This is the Year of the Teen. As Cindy Mindell reports, in Connecticut and throughout the American Jewish world, the focus is on engaging our teenagers in Jewish communal life, especially after their b’nai mitzvah, when they tend to drop away. In fact, we’ve been doing a pretty good job of this here in the Land of Steady Habits, but the challenges should not be underestimated.
According to the 2013 Pew Portrait of Jewish Americans, fully one-third of Jewish millennials (those born after 1980) consider themselves Jews by religion. That compares with one-quarter of Jewish Gen-Xers and one-fifth of Jewish Boomers. There’s no question that Jewish self-identification has grown weaker with every passing generation.
In fact, the challenge of holding on to millennials is being felt across the spectrum of American religion. Just ask the Southern Baptists if you think the Jewish community is having trouble hanging on to its young. The rise of the Nones – those who say “none” when asked “What is your religion, if any?” – is particularly acute in the younger generation. Fully 25 percent of adults under 30 now say they have no religion, and there’s good reason to think that number is on the rise.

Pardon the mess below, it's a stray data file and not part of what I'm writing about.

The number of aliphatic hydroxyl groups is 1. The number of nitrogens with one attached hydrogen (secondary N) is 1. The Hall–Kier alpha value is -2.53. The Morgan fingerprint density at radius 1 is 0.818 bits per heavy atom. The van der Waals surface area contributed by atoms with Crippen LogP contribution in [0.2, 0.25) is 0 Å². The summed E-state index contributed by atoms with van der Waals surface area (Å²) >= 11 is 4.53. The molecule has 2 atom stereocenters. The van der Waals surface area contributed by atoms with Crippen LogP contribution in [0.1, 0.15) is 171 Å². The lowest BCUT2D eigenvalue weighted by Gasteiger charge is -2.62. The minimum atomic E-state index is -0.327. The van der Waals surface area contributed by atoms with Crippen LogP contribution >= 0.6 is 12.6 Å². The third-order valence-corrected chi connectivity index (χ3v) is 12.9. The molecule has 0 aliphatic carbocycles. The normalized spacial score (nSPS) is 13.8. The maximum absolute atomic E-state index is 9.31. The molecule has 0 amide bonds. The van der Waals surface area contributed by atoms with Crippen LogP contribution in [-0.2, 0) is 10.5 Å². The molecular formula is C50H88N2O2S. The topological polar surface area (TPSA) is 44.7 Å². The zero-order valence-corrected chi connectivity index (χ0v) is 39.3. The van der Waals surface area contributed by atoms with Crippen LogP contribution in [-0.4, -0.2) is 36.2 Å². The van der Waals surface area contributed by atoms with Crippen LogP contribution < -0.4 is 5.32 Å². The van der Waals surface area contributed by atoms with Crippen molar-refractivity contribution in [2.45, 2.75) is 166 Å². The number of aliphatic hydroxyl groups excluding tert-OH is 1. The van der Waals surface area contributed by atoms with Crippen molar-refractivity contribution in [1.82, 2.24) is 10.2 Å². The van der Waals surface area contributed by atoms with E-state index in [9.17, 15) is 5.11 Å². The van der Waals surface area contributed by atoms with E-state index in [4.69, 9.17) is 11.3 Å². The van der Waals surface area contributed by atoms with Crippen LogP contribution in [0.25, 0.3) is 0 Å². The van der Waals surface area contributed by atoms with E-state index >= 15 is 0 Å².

How come? In part it’s because of disaffection from organized religion, but there’s also been a shift over the past several decades in the way Americans have come to understand religious identity. Where, once upon a time, most of us considered religion as something stamped on us at an early age, now we increasingly identify ourselves in terms of our current religious practice. If we don’t happen to belong to a church or synagogue or mosque, we are more likely to say we have no religion. Religious identity is more and more a choice we make, in real time.
This new reality poses a particular challenge for Jews, who by tradition and halacha are identified by descent. That’s why the program of sending young people to Israel is called Birthright. It’s why converts are Jews by Choice.
But in American society today, all Jews have to be considered Jews by choice. Teen programs are good but there are no permanent fixes to the challenge of Jewish continuity. Jews, whether teenagers or adults, all need to be given good reasons to choose Jewish identity. And to keep choosing it.